Because I'm not a total idiot, I know with certainty that anything said by a job-leaver to his replacement is suspect and sensitive. I really don't care about that because I truly do care and it is important for me to speak about the wonderful and surprising friendship between Yossi Beilin and Avigdor Lieberman, as described at length and with amazement by Nehama Duek in Friday's Yedioth Ahronoth. And to those with suspicious minds I say, live and be well.
We had no idea that they were those kind of people - best buddies, who meet at Beilin's home to eat a "hearty breakfast," a meal that "lights up Lieberman's face."
"The mutual affection between them is obvious," Duek notes.
"They suddenly discovered each other," she writes, finding that instead of shutting out Lieberman it was better "to attempt to understand, to get closer." The result, so we are told, is "a courageous political friendship that keeps growing."
How good and pleasant for brothers to sit down together for breakfast and friendly conversation.
Thereafter, they heap praise upon each other's heads. Beilin says about Lieberman: "I have many compliments [for him]. I think Avigdor is very intelligent, a successful politician, an excellent man of action, a wise Jew," etc. etc.
Lieberman is quick to reciprocate: "Beilin is an amazing person, in my opinion. I admire him, and you could even say I worship him for being so willing to maintain his convictions," etc. etc.
"After a few juicy pickled herrings, some cheese, good bread, strong coffee, cake and fruit, they find a common denominator," Duek adds.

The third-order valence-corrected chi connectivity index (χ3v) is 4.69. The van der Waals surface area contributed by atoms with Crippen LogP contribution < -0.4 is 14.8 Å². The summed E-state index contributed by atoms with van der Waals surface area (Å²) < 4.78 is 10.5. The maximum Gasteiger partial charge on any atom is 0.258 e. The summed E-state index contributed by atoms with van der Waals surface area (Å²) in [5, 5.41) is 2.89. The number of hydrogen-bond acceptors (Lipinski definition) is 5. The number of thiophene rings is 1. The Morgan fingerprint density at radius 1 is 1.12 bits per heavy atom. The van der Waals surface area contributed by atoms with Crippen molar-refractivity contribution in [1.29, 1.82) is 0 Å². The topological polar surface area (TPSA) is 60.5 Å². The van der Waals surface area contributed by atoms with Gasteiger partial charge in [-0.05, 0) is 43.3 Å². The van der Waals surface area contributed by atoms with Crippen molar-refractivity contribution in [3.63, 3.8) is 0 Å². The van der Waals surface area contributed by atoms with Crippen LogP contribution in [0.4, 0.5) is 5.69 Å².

Beilin confesses to her and a guest that "his love is her embarrassment, which did not diminish when the two went into detail about their areas of disagreement. It doesn't ruin their appetite or their friendship.
Broad-minded people can become friends even with their rivals. Maybe I'm just old-fashioned. I do not make friends with people who support "transferring" the Arabs elsewhere. They don't come to my home and I don't serve them juicy herring.
And I don't mean only the transfer proponents, but anyone with as unsavory a past - and future - as Lieberman, who has been convicted in a court of law and still faces investigation on a large number of complex and wide-ranging affairs. In order to intimidate the detectives, he slings mud at them, slandering and accusing them of harboring anti-Russian prejudices.
That's why the "common denominator" between him and Beilin seems both loose and suspicious; and the chairman of my party can correct me if I'm wrong.
Strange, so strange. What makes Beilin compliment Lieberman and even admit to "many compliments?" And if his new friend is truly "wise and successful and intelligent," then that's even more threatening. And the biggest threat of all is Lieberman being "an excellent man of action." I would be a little reassured had Beilin mentioned stupid, ignorant and above all a schlemiel or a bungler.
What is so wonderful about Lieberman's transfer philosophy? And what exactly is the head of Meretz looking for in that wonderful thing?
What can come out of their warm-hearted and weird meeting apart from a photo of the two of them in the most popular weekend newspaper? Who and what exactly does it serve, anyway?
Too bad Yossi's mother didn't tell him what other mothers occasionally have to tell their children: Son, they aren't your friends. Or maybe she did tell him, and Yossi simply forgot.
Want to enjoy 'Zen' reading - with no ads and just the article? Subscribe todaySubscribe now